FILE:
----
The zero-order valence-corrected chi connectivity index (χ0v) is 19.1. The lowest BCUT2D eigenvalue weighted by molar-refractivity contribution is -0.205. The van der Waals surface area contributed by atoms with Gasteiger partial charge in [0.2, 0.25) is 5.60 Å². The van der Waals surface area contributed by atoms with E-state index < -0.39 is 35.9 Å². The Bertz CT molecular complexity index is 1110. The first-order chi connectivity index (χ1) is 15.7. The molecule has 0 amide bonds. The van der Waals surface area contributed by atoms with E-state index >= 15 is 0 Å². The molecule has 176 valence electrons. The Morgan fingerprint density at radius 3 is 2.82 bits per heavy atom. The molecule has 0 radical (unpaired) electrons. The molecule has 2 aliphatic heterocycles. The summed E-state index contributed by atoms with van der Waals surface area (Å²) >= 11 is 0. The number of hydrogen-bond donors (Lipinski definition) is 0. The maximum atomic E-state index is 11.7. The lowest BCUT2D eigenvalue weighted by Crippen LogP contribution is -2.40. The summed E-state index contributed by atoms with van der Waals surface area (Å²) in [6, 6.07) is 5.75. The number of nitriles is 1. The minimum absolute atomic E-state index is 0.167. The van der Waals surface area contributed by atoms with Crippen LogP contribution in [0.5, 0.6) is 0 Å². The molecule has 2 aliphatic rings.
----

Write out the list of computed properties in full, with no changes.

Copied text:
The zero-order valence-corrected chi connectivity index (χ0v) is 19.1. The lowest BCUT2D eigenvalue weighted by molar-refractivity contribution is -0.205. The van der Waals surface area contributed by atoms with Gasteiger partial charge in [0.2, 0.25) is 5.60 Å². The van der Waals surface area contributed by atoms with E-state index < -0.39 is 35.9 Å². The Bertz CT molecular complexity index is 1110. The first-order chi connectivity index (χ1) is 15.7. The molecule has 0 amide bonds. The van der Waals surface area contributed by atoms with E-state index >= 15 is 0 Å². The molecule has 176 valence electrons. The Morgan fingerprint density at radius 3 is 2.82 bits per heavy atom. The molecule has 0 radical (unpaired) electrons. The molecule has 2 aliphatic heterocycles. The summed E-state index contributed by atoms with van der Waals surface area (Å²) >= 11 is 0. The number of hydrogen-bond donors (Lipinski definition) is 0. The maximum atomic E-state index is 11.7. The lowest BCUT2D eigenvalue weighted by Crippen LogP contribution is -2.40. The summed E-state index contributed by atoms with van der Waals surface area (Å²) in [6, 6.07) is 5.75. The number of nitriles is 1. The minimum absolute atomic E-state index is 0.167. The van der Waals surface area contributed by atoms with Crippen LogP contribution in [0.5, 0.6) is 0 Å². The molecule has 2 aliphatic rings.